To be honest, I think it has a lot to do with the country being surrounded by another, more powerful, country(South Africa). And we must give Moshweshwe his credit were due, he did a lot to insure that this becomes the case. Not only did he make sure that Lesotho became a protectorate of the British Empire, the most powerful force of the time, but he also did things like placing missionary outposts all around his countries borders, Knowing full well that nobody would attack a missionary outpost.
The Cell is offline  
Old November 20th, 2012, 11:04 PM   #18

civfanatic's Avatar
Scholar
 
Joined: Oct 2012
Posts: 791
Blog Entries: 6

Quote:
Originally Posted by The Cell View Post
It is not your use of the term "totalitarian" that I am addressing, but rather your reference to;"(as much as it was possible in 19th century Africa)". The problem I find in it is that, this statement implies, to me, that you are neglecting "The Cape Colony" as being part of 19th century Africa.
I was referring to indigenous African societies of the 19th century; maybe I should have been more clear. The Cape Colony's political system was directly imported from Europe and was not a product of Africa.


Quote:
I can only say, thank God this did not happen. However, I doubt it would have happened anyway, even if they had the resources. The reason being, they still had the Boers to contend with...
I don't think the Zulus would have much qualms about decimating the Boer population, had they conquered all of South Africa.

If the Zulus had access to modern military resources (not just rifles, but also horses, artillery, modern logistics, and drill instructors for proper firearm use) and incorporated these resources into their indigenous system, I don't think the Boers would have stood much of a chance. Imagine how devastating a Zulu impi would be if the Zulu incorporated cavalry into their horns and drilled riflemen and field artillery into the chest and loins. Unlike other African societies, the Zulus already had an excellent, well-organized military system; all that was missing was the above-mentioned military resources.


Quote:
Make no mistake, Moshweshwe was very much a "King", the current crowned King of Lesotho is his descendant if I am not mistaken. The term "Paramount Chief", is a British term, given in reference to the British crown being the only true "King/Queen". We must remember that Lesotho, or Basutoland as it was named then, became a protectorate of the British Empire, thus it would have been rather odd for British to refer to Moshweshwe as the "King", don't you think???
Yes, that's a good point. Do you have any good links about the political system and social organization of Basutoland? How did it compare with Zululand?
civfanatic is offline  
Old November 21st, 2012, 03:28 AM   #19
MrM
Academician
 
Joined: Jul 2012
From: U.S
Posts: 75

[QUOTE=The Cell;1263780]It is not your use of the term "totalitarian" that I am addressing, but rather your reference to;"(as much as it was possible in 19th century Africa)". The problem I find in it is that, this statement implies, to me, that you are neglecting "The Cape Colony" as being part of 19th century Africa.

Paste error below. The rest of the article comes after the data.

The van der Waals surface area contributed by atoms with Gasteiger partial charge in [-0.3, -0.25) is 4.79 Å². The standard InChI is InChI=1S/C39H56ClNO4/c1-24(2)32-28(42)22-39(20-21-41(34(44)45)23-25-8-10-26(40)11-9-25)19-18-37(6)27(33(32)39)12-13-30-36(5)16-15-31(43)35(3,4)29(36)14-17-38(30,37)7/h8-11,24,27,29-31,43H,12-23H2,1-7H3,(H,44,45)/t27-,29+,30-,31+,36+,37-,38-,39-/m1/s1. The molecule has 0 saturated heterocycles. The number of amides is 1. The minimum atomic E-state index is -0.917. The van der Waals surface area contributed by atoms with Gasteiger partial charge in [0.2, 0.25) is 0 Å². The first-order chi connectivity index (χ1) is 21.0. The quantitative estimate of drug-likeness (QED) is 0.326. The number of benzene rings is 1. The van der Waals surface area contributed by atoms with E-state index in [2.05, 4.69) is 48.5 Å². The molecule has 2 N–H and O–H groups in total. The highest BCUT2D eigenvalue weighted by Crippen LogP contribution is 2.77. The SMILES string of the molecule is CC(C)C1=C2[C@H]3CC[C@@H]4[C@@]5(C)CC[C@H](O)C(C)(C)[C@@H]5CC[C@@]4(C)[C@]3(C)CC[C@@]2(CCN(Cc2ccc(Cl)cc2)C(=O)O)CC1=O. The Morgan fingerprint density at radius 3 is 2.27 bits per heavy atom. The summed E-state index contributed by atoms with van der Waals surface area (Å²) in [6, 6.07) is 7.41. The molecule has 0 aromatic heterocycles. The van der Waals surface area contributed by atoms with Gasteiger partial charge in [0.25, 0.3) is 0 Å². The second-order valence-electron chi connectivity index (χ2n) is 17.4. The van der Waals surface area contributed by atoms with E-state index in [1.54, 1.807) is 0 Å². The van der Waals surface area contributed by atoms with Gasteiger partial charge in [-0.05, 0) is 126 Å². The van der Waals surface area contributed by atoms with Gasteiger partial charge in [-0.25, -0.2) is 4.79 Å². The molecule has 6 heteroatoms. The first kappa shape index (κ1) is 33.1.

I can only say, thank God this did not happen. However, I doubt it would have happened anyway, even if they had the resources. The reason being, they still had the Boers to contend with...

Your a South African, wouldn't you want the Zulu to have had a strong government in the past that could've stood it's ground against the British and possibly have taken all of South Africa?
MrM is offline  
Old November 21st, 2012, 04:35 AM   #20

The Cell's Avatar
Historian
 
Joined: Mar 2012
From: Following the breeze
Posts: 1,379

Quote:
Originally Posted by civfanatic View Post
I don't think the Zulus would have much qualms about decimating the Boer population, had they conquered all of South Africa.

If the Zulus had access to modern military resources (not just rifles, but also horses, artillery, modern logistics, and drill instructors for proper firearm use) and incorporated these resources into their indigenous system, I don't think the Boers would have stood much of a chance. Imagine how devastating a Zulu impi would be if the Zulu incorporated cavalry into their horns and drilled riflemen and field artillery into the chest and loins. Unlike other African societies, the Zulus already had an excellent, well-organized military system; all that was missing was the above-mentioned military resources.
You have a valid point.

Quote:
Originally Posted by civfanatic View Post
Yes, that's a good point. Do you have any good links about the political system and social organization of Basutoland? How did it compare with Zululand?
Wow, you are going to have to give me sometime to gather theses links for you. The only decent sources I had regarding Lesotho's history were old textbooks...
The Cell is offline  
Reply

  Historum > World History Forum > Middle Eastern and African History

Tags
centralized, state, zululand


Thread Tools
Display Modes


Similar Threads
Thread Thread Starter Forum Replies Last Post
Communist/Socialist policies transferrable to non-centralized economies? throughthepastdarkly European History 36 April 29th, 2011 05:28 AM
a new state. Toltec Philosophy, Political Science, and Sociology 15 June 20th, 2009 11:33 PM

Copyright © 2006-2013 Historum. All rights reserved.